To think is to judge.
Every time we perceive an object, every instant we contemplate an idea, our minds must process any and all new information into our existing classifications and ways of thinking. For instance, when I drive on a new road, I add it to the mental map of the area in my head.
Thinking about new information entails evaluating that new information.
There are several aspects of this evaluating process. For instance, to determine the weight we place in our conclusions, we must judge the relative significance of the information itself, the reliability of the source, the quantity of similar evidences, and a host of other factors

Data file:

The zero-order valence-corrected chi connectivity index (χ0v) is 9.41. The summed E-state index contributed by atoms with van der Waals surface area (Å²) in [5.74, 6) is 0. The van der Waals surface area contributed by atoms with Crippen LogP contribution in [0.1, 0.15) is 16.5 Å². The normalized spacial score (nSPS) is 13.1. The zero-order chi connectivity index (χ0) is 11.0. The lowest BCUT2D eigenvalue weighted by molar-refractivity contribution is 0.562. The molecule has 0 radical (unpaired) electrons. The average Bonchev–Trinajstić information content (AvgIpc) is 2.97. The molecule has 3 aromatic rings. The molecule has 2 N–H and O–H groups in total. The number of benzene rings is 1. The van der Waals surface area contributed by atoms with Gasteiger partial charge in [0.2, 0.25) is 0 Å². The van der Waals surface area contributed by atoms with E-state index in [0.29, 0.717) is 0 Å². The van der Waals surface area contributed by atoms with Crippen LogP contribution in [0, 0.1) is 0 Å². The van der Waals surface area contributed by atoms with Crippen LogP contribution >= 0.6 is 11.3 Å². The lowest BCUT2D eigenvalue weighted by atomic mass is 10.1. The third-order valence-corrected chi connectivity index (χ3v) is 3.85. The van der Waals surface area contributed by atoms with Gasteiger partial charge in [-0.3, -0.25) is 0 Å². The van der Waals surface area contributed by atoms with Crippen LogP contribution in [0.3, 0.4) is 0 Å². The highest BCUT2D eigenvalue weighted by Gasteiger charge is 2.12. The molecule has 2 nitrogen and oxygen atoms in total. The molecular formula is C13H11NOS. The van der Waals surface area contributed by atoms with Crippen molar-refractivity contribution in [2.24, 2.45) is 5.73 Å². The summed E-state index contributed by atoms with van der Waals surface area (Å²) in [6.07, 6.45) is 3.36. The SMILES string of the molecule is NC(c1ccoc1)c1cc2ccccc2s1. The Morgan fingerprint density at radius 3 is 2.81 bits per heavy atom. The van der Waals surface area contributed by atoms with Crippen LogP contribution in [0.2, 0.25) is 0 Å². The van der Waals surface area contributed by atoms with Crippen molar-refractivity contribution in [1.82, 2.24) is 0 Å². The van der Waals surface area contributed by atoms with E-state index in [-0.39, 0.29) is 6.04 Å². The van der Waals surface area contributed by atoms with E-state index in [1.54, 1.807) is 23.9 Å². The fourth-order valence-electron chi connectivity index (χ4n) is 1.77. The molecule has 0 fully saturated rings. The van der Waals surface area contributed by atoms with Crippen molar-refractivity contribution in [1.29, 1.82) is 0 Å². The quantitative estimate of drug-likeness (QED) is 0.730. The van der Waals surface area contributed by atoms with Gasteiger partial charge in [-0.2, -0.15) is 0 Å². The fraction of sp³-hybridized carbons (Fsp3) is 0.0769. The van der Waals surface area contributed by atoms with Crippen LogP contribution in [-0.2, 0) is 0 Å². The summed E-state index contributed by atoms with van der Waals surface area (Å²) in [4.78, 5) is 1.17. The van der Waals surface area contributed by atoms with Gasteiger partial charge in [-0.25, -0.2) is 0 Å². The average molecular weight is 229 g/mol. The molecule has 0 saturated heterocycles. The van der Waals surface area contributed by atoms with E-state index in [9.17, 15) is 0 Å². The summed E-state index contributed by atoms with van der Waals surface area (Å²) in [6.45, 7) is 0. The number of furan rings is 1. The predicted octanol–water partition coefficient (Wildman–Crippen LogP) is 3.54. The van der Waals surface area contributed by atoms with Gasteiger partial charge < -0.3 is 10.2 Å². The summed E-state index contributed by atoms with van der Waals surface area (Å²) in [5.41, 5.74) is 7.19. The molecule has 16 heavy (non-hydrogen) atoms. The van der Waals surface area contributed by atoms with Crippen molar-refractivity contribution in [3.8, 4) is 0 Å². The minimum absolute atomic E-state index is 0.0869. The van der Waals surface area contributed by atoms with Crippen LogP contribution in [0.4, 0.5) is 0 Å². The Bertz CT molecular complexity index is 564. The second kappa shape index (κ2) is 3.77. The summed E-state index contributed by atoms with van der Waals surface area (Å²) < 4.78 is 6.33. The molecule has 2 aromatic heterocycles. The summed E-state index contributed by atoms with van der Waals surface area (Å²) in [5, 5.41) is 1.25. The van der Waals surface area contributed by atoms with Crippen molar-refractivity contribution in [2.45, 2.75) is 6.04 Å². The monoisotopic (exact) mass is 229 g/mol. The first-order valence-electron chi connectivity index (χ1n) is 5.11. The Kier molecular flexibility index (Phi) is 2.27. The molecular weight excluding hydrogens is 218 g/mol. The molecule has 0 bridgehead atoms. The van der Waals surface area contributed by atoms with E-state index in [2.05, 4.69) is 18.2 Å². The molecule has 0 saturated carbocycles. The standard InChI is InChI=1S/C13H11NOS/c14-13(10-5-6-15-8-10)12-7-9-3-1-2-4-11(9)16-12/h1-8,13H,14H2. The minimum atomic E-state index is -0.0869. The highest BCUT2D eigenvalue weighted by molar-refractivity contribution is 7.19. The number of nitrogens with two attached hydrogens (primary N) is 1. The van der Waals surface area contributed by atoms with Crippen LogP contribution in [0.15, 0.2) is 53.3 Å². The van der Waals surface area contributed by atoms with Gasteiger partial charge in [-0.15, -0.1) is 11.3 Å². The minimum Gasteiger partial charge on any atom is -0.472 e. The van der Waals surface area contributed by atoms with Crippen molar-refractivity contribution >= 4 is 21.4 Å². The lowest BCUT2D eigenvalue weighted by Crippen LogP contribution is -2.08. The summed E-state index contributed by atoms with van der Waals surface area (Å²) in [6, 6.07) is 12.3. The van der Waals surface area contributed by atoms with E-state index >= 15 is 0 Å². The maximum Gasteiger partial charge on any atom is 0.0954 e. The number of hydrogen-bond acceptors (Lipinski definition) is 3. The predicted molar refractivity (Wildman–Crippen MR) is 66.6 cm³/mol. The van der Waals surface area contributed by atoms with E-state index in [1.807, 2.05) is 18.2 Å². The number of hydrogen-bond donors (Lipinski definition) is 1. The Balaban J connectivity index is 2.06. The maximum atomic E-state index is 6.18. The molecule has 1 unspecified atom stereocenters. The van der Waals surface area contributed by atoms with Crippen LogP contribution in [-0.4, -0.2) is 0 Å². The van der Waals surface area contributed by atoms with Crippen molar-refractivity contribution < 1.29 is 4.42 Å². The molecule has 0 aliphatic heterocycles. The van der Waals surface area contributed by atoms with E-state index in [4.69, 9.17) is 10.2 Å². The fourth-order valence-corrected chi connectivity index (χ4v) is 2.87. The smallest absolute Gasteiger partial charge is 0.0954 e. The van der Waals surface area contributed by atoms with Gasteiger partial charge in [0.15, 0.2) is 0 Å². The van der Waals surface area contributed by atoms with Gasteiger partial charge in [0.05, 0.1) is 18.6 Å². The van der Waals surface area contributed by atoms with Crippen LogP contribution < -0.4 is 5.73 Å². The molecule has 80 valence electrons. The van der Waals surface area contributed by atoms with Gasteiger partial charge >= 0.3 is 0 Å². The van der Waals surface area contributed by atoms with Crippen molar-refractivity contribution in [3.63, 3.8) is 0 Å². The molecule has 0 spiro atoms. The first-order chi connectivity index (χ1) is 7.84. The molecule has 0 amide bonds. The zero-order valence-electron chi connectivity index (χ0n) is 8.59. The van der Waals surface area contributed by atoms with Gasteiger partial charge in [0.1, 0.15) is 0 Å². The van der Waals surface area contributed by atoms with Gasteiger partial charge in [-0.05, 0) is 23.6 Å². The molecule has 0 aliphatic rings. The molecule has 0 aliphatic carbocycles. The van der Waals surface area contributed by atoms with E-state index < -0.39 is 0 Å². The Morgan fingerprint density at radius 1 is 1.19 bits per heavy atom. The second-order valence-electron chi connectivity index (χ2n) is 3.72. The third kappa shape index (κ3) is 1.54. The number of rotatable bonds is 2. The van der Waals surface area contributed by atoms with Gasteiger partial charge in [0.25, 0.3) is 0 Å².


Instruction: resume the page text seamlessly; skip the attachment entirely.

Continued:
Even when we consciously choose to reserve judgment on information or ideas, we continue to make judgments. We judge that the data set we're drawing from lacks sufficient breadth or depth to justify an ultimate (or even penultimate) evaluation. We judge that we can postpone that ultimate evaluation without serious consequences. We must even judge the relative importance and probability of acquiring further information that might help us make that ultimate evaluation, to determine how assiduously we will work at it.
Judgments are the means of thought.